Good luck and keep us posted as to what happens.

S
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  In my personal opinion, the best way to stop a trustees sale is to file a chapter 7 or 13 bankruptcy.

  Most capable bk attorneys can file an emergency bk action usually the same day.

   Since you are almost out of time, I know of no other way to help you.

   You are welcome to email me @ robin_hoood_09@yahoo.com for my phone number.

               I wish you the best of luck!


 Happily at war with the lender since December of '08 

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You have to move quickly... getting an attorney would be the best way to go... an attorney that gets it.  Look on livinglies website for one in your area. An attorney who does foreclosure defense and gets great results for homeowners, and he travels to various states.. his name is Jeff Barnes.. google him and you can read his website and send him an email.
The attny that i work for was able to stay a sale on a ppty in NC - a non-judicial state 2 weeks ago. He went back for the hearing on last friday and the bank's attorneys did not show up, so the judge issued a temporary injunction. What this attny did was... the sale was on the morning of March 18th, and he filed a lawsuit against HSBC bank, cause it turns out that there was NO assignment of mortgage to HSBC, yet they were foreclosing!!!!
I'd suggest that you check your county recorder to see is any assignment was recorded, and if one was, it most likely is faudulent.

If i were you, i would NOT trust citimortgage with any payment plan now... cause they'll make that offer to you and still foreclose on you.... be extremely cautious here. However, if they give you something in writing that they'll stay the foreclosure sale while you make payments, then that's probably the way to go... that could stay foreclosure for now while you get your ducks in a row.

All the best!
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arkygirl
Why you need to be careful dealing with Citi...the "unintentional error" defense is being bandied about yet again by a mortgage lender/servicer. (How can any industry make so many critical "unintentional errors" and remain a going concern? Mortgage lenders and servicers have the flakiest computers in the world, evidently. It is one of the mysteries of the universe.)

If Citi reported-or failed to report- "erroneous" information to the government, you can bet that it won't have a problem LYING to YOU! "Errors", "errors" everywhere.

One bright note....the fine is the heftiest yet. Maybe once the fines outstrip the money that can be made by lying, stealing, cheating and making "unintentional errors" the fraud will be brought under control.

CitiFinancial to pay $1.25 million for mortgage disclosure violations

By Dina ElBoghdady
Thursday, March 25, 2010

CitiFinancial, a Baltimore-based consumer finance unit of Citigroup, agreed to pay $1.25 million in penalties for not fully disclosing its mortgage transactions to the federal government, state regulators announced Wednesday.

CitiFinancial did not report 91,127 residential mortgage applications from 2004 through 2007 because of "unintentional" internal programming errors, according to a settlement agreement between the company and 35 states. The loans represent about 10 percent of the company's mortgage transactions during that time.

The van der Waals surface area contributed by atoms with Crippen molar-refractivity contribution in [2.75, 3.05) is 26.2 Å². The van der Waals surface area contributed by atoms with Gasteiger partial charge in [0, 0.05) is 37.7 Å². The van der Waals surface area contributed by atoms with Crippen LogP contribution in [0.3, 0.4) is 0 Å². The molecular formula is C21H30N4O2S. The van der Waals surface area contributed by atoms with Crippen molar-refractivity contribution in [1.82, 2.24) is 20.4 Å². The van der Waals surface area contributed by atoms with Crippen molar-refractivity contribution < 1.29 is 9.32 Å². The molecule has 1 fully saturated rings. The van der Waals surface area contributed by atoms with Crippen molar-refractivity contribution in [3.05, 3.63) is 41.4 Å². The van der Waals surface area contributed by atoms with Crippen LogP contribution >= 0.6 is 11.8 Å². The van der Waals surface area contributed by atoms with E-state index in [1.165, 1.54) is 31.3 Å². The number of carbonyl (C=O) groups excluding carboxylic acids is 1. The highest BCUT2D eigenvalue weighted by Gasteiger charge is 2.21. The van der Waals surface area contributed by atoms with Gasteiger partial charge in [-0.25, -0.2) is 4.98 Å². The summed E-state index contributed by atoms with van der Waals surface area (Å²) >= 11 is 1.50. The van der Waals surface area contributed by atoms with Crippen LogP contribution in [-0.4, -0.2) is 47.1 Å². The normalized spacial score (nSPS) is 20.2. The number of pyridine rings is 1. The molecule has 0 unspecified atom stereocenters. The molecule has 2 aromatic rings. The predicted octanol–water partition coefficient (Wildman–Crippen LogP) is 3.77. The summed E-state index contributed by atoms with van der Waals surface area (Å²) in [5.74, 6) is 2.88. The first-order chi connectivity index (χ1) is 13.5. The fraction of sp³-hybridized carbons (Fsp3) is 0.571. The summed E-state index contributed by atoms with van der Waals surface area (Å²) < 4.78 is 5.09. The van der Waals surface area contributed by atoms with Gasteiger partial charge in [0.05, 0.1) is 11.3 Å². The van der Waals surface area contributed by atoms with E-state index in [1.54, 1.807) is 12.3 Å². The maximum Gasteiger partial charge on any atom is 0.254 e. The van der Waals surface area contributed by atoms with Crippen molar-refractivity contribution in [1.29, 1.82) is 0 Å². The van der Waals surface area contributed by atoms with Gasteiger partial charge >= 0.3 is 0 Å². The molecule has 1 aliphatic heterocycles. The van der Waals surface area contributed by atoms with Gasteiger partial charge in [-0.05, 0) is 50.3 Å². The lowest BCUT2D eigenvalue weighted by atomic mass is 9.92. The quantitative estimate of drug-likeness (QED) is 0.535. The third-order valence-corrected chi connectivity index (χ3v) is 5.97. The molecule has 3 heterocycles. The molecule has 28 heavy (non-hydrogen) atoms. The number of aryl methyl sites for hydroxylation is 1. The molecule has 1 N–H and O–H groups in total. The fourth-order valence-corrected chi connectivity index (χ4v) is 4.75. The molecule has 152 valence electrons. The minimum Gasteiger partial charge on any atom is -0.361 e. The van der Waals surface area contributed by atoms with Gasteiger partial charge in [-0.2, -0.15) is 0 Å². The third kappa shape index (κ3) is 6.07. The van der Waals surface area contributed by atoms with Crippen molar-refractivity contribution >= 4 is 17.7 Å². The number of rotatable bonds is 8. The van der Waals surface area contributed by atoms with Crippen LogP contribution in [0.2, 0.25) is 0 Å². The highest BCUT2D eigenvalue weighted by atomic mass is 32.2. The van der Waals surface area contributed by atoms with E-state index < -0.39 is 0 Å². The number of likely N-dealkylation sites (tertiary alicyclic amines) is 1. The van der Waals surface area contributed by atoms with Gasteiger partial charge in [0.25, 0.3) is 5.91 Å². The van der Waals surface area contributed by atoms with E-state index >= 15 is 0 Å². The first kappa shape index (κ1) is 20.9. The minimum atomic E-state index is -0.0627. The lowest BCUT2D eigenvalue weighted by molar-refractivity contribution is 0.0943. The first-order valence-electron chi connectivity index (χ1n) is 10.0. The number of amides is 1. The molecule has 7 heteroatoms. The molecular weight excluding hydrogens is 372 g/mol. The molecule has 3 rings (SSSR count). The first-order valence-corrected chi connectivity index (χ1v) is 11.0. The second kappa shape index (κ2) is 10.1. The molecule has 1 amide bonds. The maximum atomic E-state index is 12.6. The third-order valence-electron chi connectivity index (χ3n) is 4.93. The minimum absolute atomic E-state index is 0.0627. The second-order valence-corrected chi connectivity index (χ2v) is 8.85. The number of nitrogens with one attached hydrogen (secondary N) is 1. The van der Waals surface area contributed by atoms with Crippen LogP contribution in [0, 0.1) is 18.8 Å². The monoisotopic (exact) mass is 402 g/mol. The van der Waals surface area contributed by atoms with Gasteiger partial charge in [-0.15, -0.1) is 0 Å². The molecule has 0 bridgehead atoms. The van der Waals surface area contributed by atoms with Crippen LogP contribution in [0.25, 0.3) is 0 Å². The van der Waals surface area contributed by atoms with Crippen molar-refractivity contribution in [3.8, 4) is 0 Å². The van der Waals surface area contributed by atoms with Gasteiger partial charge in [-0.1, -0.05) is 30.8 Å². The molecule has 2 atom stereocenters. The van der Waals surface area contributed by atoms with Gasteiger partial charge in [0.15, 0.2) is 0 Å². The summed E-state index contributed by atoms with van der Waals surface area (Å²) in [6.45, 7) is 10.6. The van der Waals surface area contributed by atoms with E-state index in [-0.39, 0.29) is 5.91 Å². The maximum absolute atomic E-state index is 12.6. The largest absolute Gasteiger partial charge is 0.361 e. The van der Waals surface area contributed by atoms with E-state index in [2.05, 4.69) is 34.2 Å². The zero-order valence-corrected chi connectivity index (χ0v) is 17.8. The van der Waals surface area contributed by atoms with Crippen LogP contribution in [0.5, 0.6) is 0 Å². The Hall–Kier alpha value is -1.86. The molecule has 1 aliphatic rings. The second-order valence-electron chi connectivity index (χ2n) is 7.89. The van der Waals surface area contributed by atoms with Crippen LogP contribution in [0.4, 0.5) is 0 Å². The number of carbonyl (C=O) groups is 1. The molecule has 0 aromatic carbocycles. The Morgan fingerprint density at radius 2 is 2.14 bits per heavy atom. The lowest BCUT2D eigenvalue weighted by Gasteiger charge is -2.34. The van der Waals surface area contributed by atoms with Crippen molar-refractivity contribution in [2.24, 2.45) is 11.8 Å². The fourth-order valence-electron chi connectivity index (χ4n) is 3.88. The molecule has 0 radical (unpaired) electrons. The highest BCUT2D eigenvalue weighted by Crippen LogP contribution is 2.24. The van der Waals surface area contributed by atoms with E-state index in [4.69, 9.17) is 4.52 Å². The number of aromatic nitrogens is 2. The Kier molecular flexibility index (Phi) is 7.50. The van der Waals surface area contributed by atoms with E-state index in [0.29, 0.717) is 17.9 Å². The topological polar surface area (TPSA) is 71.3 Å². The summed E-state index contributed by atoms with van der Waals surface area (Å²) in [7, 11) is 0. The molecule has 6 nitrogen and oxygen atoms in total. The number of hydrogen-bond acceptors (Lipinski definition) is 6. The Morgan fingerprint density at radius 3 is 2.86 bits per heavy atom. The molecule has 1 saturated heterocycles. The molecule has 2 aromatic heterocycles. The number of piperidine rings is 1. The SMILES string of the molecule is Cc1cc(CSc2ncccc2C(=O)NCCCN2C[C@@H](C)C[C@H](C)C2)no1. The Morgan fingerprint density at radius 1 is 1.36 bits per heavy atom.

The reporting errors went undetected until Massachusetts regulators examined a sample of the unit's mortgages and asked why some were not disclosed to the federal government, as is required by law.

CitiFinancial followed up with its own investigation, discovered the errors and has since corrected its reports to the federal government. The company denied that it had violated federal law by underreporting its loans, and the settlement agreement said there is no evidence that the errors harmed consumers.

"The company is pleased to have corrected this reporting error and reached this agreement to put the matter behind us," the company said in a statement.

In a briefing with reporters, state regulators said it is tough for them to determine whether lenders are violating consumer protection laws if lenders do not properly report transactions, as is required by the Home Mortgage Disclosure Act.

That law, enacted in 1975, requires lenders to report public loan data that regulators use to determine whether financial institutions are meeting the credit needs of the communities they serve and to identify possible discriminatory lending patterns, state regulators said.

As part of this process, lenders must report characteristics of each loan application (even if the loans are denied) and of the borrowers who applied for them, including the borrowers' race, ethnicity and gender.

The $1.25 million penalty is the largest ever related to the Home Mortgage Disclosure Act, said Steven L. Antonakes, the Massachusetts commissioner of banks. The states involved in the settlement, including Maryland and Virginia, can use the money for investigations or educational purposes or add it to their general funds.

The mortgage disclosure law "remains the primary tool we utilize to ensure compliance with fair lending laws and regulations," Antonakes said in a statement. "By failing to accurately report all required transactions, CitiFinancial hampered our ability to complete that assessment."

The settlement agreement says CitiFinancial hired a nationally recognized expert who reviewed the loan data and concluded that "there were no practically significant pricing disparities in Massachusetts or nationally on the basis of race, ethnicity, or gender" in the original filing to the federal government or the new one.

This is not the first high-profile incident involving CitiFinancial, formerly the financial arm of Travelers Group, which was acquired by Citicorp in 1998.

In 2004, Citigroup and CitiFinancial agreed to pay a $70 million fine for consumer lending violations, including raising the cost of loans to poor and credit-starved customers by requiring that they have unnecessary co-signers. CitiFinancial denied any wrongdoing in that matter.

http://www.washingtonpost.com/wp-dyn/content/article/2010/03/24/AR2010032402427.html



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OUCH, 1.25 million, that amounts to an entire  neighborhood of homes being foreclosed on by Citi. In fact way is Citi even submitting mortgage information to the Federal Government, if they are not some how linked to Fannie and Freddie and the bailout and their MBS pool? 

This is all Barney could dig up in his home state, a few mortgages.... Hummm More dribble from the MSM! Everyone foreclosed on or facing foreclosure should feel warm and fuzzy all over with this breaking news!